Dublin Docklands (Dublin) – The regenerated Dublin Docklands have seen plenty of new developments in recent years, including the construction of the Convention Centre Dublin and Samuel Beckett Bridge (pictured).
Ross Castle (Killarney) – Ross Castle is a 15-century tower house and keep on the edge of Lough Leane, the largest of Killarney's three lakes.
Blarney Castle (Cork) – Blarney Castle — and the famous Blarney Stone inside it — are so pretty it's no wonder people have been coming for centuries to kiss it.
Newgrange (Meath) – This 5,000-year-old tomb is older than the Egyptian pyramids and is an astonishing feat of Neolithic engineering. It's aligned with the rising sun and on the winter solstice its innermost chamber is filled with light. Tickets for the annual event are only available by lottery.
Giant's Causeway (Antrim) – Legend has it that these interlocking basalt columns were formed when Irish giant Finn McCool built a bridge across the Irish Sea so he could go fight a Scottish giant with whom he had beef. The scientific explanation is almost as good, though. The 40,000 pillars are the result of a volcanic eruption some 50 to 60 million years ago.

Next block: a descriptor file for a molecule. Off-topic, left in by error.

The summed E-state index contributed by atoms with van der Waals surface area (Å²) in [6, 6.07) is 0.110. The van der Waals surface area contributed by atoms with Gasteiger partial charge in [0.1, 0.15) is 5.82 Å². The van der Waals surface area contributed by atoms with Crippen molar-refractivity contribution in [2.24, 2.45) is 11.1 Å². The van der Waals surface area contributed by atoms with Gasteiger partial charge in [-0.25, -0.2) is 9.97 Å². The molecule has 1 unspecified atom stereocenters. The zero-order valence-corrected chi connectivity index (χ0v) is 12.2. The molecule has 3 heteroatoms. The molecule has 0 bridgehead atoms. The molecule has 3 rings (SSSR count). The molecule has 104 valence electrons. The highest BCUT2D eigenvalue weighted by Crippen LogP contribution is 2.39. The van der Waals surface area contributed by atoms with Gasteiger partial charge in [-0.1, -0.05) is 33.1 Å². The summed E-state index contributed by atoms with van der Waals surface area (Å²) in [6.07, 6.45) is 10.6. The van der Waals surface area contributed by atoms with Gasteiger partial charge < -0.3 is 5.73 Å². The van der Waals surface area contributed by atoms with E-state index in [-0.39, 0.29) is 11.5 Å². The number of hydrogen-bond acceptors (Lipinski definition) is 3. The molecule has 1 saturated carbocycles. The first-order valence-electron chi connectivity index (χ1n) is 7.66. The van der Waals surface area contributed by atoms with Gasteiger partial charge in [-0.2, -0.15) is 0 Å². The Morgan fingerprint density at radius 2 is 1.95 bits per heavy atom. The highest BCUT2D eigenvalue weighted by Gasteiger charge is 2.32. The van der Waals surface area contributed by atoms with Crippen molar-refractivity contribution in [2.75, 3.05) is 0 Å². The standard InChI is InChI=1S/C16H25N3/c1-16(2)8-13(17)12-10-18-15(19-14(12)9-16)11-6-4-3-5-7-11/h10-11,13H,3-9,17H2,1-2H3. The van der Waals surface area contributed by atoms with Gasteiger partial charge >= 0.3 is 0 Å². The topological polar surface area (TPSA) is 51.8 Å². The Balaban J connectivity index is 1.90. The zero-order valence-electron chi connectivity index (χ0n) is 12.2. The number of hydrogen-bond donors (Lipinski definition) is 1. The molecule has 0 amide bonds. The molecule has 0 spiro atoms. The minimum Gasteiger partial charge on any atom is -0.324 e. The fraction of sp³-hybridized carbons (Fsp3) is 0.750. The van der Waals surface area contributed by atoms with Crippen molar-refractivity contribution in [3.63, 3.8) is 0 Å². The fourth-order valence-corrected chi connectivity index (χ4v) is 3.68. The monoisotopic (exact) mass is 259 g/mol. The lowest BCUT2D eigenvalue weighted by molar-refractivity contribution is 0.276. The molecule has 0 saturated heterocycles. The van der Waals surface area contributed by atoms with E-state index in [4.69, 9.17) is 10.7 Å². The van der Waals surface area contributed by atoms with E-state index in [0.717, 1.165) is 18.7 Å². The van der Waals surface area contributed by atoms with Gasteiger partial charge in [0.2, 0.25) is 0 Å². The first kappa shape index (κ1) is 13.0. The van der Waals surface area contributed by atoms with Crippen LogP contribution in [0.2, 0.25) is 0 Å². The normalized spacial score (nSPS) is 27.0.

Hill of Tara (Meath) – The Hill of Tara is the ancient seat of the High Kings of Ireland and has been in use since the Neolithic era. Margaret Mitchell borrowed some of Tara's resonance when she gave its name to Scarlett O'Hara's beloved homestead in "Gone With the Wind."
Glendalough (Wicklow) – The glacial valley of Glendalough is home to a sixth-century monastic settlement founded by Saint Kevin. He was an ascetic, with one particularly lurid legend claiming he drowned a woman who tried to seduce him.
Kinsale (Cork) – A stop on the Wild Atlantic Way — a 2,500-kilometer driving route along the west coast — Kinsale claims to be Ireland's foodie capital. The 40th Kinsale Gourmet Festival takes place this October.
Dark Hedges (Antrim) – You might recognize this avenue of 18th-century beech trees from the second season of "Game of Thrones," when Arya Stark flees King's Landing disguised as a boy. The village of Stranocum is now a regular stop on Northern Ireland's "Game of Thrones" location tours.
Lismore Castle (Waterford) – Want to stay in your own private 12th-century castle, complete with 15 bedrooms? The Irish seat of Britain's Duke of Devonshire, Lismore Castle is available for exclusive hire — at about 50,000 euros a week.
Achill Island (Mayo) – Achill is the largest island off the coast of Ireland and is home to a population of fewer than 3,000 people. The land here is mostly peat bog.
Allihies (Cork) – The Allihies Copper Mine Trail is a walking route around the wild Beara Peninsula, with spectacular mountain and sea views.
Glenariff Forest Park (Antrim) – Hidden from the crowds heading to the nearby Giant's Causeway, Glenariff Forest Park is home to the Waterfall Walkway, featuring a total of three stunning waterfalls along its path.
Poulnabrone Dolmen (Clare) – Poulnaborne is a Neolithic portal tomb in the Burren region, dating back to as early as 4,200 BC. It attracts around 200,000 visitors each year.